Even Farmers Who Don't Export Produce Are Caught Up In Tariff Wars
NOEL KING, HOST:
OK, now we have a story where there's good news, but it's making people anxious. This season's apple crop is expected to be the ninth biggest ever in history, and some small apple farmers are worried about that. Katelyn Harrop of Iowa Public Radio has the story.
KATELYN HARROP, BYLINE: Timeless Prairie sits on a dusty road in Winthrop, Iowa. In each direction, it's corn and soy as far as the eye can see. Apple farms are scarce in these parts. But through this small, tree-lined property, owners Dave and Susie Differding have carved out an orchard.
DAVE DIFFERDING: So we had a lot of our good apples coming out of here - the camis (ph), the EverCrisp. We take them to the farmers markets, and we sell out.
HARROP: A summer hailstorm left the Differdings things with a smaller harvest than they had hoped for this year. But even then, they're concerned about selling their apples. The roots of that concern started last season, when Differding found regional grocery chains weren't buying his fruit. That follows years of solid sales to those chains.
DIFFERDING: He said, I've got apples stacked up in my cooler, and it'll take me more than a week to sell them. And he said, I just don't have room for your apples and not able to buy them.
HARROP: The Differdings say without those grocery sales, they lost $40,000 last season and expect to lose at least the same this year. Here's why - as increased tariffs hit American products, apple farmers are among those getting hurt. The tariffs come from countries including India and China in response to U.S. tariffs on steel, aluminum and other goods. Today tariffs sit at 60% and 70% for those selling to China and India.
What frustrates the Differdings is they've never exported their apples, and they don't plan to. But as Jim Bair - CEO and president of the U.S. Apple Association - explains, that doesn't mean they're free from feeling the trickle-down impact.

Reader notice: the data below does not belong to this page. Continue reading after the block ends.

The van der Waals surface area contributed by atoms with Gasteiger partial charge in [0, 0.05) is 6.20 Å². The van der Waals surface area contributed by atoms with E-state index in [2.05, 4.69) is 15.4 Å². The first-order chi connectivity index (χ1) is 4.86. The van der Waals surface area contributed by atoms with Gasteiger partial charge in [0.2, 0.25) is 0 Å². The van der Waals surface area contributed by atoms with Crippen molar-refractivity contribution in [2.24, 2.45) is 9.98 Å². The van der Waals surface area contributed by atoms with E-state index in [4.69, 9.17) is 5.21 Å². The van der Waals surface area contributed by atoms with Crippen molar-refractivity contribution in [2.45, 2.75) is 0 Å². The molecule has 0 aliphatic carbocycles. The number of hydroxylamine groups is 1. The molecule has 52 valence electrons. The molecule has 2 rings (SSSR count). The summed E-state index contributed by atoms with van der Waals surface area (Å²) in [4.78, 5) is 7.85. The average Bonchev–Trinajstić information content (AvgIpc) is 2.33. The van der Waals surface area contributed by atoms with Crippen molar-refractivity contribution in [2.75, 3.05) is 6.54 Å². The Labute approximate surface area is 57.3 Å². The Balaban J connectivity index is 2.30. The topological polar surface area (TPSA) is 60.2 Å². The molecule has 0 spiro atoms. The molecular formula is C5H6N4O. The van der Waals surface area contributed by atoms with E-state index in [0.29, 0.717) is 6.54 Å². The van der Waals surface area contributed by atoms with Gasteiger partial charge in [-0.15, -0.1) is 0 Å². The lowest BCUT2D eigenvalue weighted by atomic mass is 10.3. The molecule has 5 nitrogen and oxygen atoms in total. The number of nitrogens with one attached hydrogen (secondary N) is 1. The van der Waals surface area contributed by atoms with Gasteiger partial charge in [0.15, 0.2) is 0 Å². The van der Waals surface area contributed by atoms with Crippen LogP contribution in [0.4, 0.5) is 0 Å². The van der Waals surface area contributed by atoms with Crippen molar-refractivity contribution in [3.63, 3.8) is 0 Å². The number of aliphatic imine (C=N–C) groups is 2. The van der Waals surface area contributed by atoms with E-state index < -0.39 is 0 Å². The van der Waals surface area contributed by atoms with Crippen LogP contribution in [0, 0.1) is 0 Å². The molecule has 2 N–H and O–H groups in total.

JIM BAIR: Well, even if you're not someone who's directly involved in exporting, you're still impacted by the prices because those apples that would have been destined for export markets stay in the United States. They overhang the market and depress prices for everybody.
HARROP: A big harvest this year could mean more opportunities to export apples. But with large tariffs making that less appealing, it could also mean a flood of fruit onto the domestic market. That leads to lower prices and stiffer competition, and some smaller producers like the Differdings struggle to compete.
BAIR: The combination of the size of the market - because of the loss of a third of our exports - and the larger crop are going to crash headfirst into each other.
HARROP: Larger producers are also feeling the impact. Chuck Zeutenhorst heads First Fruits Marketing in Yakima, Wash. While his company sells lots of apples domestically, one of their top overseas markets is India, which has a 70% tariff on apples.
CHUCK ZEUTENHORST: It's like pushing a rope. There's just so much production that can end up in the country, and so that's why we also have very developed export markets. So significant changes in those export markets causes problems.
HARROP: Zeutenhorst says he's confident the company will be able to expand its domestic market. That means producers with razor-thin margins face increased competition from bigger growers. Dave Differding understands that and finds it discouraging.
DIFFERDING: Well, it's significant for us. You know, equipment that we thought we would be able to afford - then that all adds up, and you've got to sit back and say, I can't do it.
HARROP: While harvest is winding down at Timeless Prairie, some of the country's largest orchards are still in the thick of it, and producers won't know the full impact of the latest tariffs until after the last apple is picked.
For NPR News, I'm Katelyn Harrop in Iowa City.
(SOUNDBITE OF STEV'S "WHILE YOU'RE FADING")
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